There is a fantastic opening score that accompanies the intro movie but after that Battlefield 2 relies on its realistic sampling of all the real-life military weapons and vehicles to immerse you in the sounds of war. Using multi-channel THX surround sound, this game sounds every bit as good as the DTS version of Saving Private Ryan.
There is plenty of com chatter in the single-player games, orders being issued and confirmed, etc, but a lot of these will hopefully get replaced with real voices and real com chatter in multiplayer games. Having a good headset that not only allows you to talk, but still appreciate the amazing 3D nature of the sound presentation is of utmost importance.
There are plenty of subtle environment sounds that you can pick up on during those rare quiet moments. One of the most haunting for me is the flapping of the flag and the ting of the rope as it bangs against the pole as I am hunkered down waiting for the flag to change. There is also some really good character movement sounds with all of the gear and weapons rattling around, plus heavy breathing and heartbeat sounds when you sprint or take damage.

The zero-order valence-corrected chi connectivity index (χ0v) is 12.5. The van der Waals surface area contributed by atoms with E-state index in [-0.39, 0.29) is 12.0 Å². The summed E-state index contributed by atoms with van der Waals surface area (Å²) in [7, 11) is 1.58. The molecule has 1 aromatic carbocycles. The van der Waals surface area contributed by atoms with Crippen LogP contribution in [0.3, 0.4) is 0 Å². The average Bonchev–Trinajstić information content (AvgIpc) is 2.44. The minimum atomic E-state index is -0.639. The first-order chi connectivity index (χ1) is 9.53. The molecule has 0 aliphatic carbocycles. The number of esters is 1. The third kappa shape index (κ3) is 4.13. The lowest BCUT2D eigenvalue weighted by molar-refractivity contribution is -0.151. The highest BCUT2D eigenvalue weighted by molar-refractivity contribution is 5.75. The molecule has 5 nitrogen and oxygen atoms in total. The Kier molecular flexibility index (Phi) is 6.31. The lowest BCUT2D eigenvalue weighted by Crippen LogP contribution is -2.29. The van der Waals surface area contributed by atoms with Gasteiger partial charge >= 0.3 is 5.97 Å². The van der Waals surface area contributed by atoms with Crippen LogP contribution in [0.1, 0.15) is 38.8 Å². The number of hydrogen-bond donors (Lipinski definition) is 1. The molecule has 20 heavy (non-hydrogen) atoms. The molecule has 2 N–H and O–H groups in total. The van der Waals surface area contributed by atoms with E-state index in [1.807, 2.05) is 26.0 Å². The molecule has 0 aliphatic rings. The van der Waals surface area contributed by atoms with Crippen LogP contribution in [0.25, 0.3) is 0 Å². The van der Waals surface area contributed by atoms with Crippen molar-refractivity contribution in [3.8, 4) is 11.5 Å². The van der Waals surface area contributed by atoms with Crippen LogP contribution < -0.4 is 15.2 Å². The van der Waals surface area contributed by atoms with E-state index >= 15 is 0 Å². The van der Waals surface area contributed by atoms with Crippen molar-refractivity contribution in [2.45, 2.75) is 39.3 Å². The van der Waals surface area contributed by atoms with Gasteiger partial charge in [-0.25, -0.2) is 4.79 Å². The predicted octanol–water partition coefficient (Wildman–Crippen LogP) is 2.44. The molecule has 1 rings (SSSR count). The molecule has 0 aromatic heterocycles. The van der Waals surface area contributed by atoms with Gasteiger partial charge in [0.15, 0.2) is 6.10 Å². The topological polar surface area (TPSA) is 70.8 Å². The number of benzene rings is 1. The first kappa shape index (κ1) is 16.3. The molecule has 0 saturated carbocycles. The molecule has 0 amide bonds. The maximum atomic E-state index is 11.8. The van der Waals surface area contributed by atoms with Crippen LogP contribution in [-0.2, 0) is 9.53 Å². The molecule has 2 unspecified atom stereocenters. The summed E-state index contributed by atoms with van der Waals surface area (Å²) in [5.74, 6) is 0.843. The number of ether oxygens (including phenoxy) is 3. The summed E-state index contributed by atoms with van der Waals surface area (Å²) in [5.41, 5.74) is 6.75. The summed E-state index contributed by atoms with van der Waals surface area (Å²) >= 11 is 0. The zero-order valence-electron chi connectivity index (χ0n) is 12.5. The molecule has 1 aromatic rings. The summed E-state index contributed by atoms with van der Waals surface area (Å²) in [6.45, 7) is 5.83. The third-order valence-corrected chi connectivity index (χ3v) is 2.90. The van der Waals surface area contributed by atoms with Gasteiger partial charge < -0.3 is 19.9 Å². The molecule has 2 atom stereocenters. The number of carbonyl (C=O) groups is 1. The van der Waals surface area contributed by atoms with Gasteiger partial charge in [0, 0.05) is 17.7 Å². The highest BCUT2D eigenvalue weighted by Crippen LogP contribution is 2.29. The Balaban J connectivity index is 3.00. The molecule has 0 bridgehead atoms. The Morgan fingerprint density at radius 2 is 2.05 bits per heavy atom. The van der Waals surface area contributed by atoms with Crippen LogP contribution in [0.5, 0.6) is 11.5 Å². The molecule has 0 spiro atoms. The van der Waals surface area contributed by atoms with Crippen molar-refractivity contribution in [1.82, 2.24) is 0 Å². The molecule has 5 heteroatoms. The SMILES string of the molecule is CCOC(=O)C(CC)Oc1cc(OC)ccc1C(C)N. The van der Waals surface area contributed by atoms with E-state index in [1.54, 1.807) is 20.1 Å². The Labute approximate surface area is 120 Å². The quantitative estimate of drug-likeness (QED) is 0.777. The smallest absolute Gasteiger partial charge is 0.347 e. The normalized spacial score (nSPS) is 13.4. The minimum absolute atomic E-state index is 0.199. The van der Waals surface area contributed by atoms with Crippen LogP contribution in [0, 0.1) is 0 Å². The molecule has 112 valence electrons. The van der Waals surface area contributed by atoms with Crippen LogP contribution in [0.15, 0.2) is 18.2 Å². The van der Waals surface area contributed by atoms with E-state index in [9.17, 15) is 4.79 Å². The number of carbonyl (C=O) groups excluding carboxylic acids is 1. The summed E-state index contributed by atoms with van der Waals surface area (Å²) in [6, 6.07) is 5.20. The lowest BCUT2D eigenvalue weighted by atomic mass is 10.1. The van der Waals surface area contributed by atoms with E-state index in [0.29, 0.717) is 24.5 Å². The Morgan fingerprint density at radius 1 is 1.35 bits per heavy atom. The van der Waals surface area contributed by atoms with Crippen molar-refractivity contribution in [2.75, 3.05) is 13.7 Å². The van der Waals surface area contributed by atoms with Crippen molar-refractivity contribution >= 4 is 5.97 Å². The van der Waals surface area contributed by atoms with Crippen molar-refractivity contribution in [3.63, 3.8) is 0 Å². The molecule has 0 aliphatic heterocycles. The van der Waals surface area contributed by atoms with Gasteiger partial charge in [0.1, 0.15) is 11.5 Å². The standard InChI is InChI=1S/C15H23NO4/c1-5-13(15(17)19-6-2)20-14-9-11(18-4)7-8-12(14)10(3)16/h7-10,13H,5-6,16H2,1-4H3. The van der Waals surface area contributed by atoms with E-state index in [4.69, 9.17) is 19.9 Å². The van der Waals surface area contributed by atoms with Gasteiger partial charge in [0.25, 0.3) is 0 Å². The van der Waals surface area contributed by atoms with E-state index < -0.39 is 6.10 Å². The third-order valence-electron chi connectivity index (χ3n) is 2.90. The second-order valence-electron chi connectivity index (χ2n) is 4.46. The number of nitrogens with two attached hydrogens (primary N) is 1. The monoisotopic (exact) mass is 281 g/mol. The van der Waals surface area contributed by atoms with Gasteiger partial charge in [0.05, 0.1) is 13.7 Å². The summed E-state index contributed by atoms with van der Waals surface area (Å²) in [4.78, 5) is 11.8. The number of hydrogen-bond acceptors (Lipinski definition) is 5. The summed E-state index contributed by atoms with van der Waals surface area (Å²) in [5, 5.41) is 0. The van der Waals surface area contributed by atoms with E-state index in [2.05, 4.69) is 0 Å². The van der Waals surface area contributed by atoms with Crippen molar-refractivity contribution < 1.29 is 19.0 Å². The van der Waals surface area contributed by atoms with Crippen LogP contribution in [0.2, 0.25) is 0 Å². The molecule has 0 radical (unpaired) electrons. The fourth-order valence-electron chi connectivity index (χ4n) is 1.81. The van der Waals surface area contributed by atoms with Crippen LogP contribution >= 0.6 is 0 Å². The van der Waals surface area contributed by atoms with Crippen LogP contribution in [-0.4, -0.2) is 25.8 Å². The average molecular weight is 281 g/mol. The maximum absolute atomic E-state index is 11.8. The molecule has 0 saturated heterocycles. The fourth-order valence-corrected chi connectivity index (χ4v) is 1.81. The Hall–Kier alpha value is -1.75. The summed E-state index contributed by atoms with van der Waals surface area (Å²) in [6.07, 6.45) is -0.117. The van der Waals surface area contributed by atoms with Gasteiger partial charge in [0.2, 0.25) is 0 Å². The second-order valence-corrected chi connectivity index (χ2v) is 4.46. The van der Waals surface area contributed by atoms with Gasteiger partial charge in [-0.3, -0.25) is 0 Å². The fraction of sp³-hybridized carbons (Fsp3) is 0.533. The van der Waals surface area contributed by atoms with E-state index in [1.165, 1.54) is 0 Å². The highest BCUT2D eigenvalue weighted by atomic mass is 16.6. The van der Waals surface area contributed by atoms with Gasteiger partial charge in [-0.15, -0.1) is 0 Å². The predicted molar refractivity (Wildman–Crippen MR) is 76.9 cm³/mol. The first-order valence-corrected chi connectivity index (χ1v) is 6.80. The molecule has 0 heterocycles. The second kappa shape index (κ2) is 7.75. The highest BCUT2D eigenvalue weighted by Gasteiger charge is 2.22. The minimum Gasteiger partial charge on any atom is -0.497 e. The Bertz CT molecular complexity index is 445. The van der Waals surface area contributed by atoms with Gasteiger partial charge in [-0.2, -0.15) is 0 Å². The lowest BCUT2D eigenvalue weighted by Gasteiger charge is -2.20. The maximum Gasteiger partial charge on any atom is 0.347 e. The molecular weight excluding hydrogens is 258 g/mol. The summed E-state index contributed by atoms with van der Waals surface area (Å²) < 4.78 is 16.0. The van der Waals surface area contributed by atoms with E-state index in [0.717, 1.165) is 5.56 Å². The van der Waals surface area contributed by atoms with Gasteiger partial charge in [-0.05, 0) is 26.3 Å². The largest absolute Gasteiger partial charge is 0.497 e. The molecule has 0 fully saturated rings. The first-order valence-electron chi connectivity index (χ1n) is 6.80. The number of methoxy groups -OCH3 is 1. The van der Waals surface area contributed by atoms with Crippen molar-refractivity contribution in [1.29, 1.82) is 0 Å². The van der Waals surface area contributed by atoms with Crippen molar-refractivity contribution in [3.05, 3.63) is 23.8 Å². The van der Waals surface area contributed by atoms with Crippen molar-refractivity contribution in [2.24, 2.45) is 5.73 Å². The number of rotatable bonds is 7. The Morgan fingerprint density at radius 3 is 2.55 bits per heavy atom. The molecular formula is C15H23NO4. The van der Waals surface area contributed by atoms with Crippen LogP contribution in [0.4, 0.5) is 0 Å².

Truly, one of the few games that can be played forever, there is no end in sight for Battlefield 2. I supposed you will eventually master all of the maps but by then there will be new ones. But it can take weeks to master a soldier class and rank up to unlock all those weapons. And when you have mastered one there are plenty more to learn. And everyone should take at least one crack at being the commander.
Much like the real military, Battlefield 2 is not just a game, itís a way of life. There is no doubt that thousands of gamers are going to immerse themselves in this game to all new extremes and it will literally become their career. Youíre going to have that one guy who wants to be the best commander of all time and another who aspires to be a medic or pilot.
The ranking and reward system encourages dedicated and extended gameplay, not only with new weapons, but with global scoreboards on special ranked servers, so you can find out who the best of the best is. But when it comes to multiplayer military games, Battlefield 2 is going to hold the top honors for a long time to come.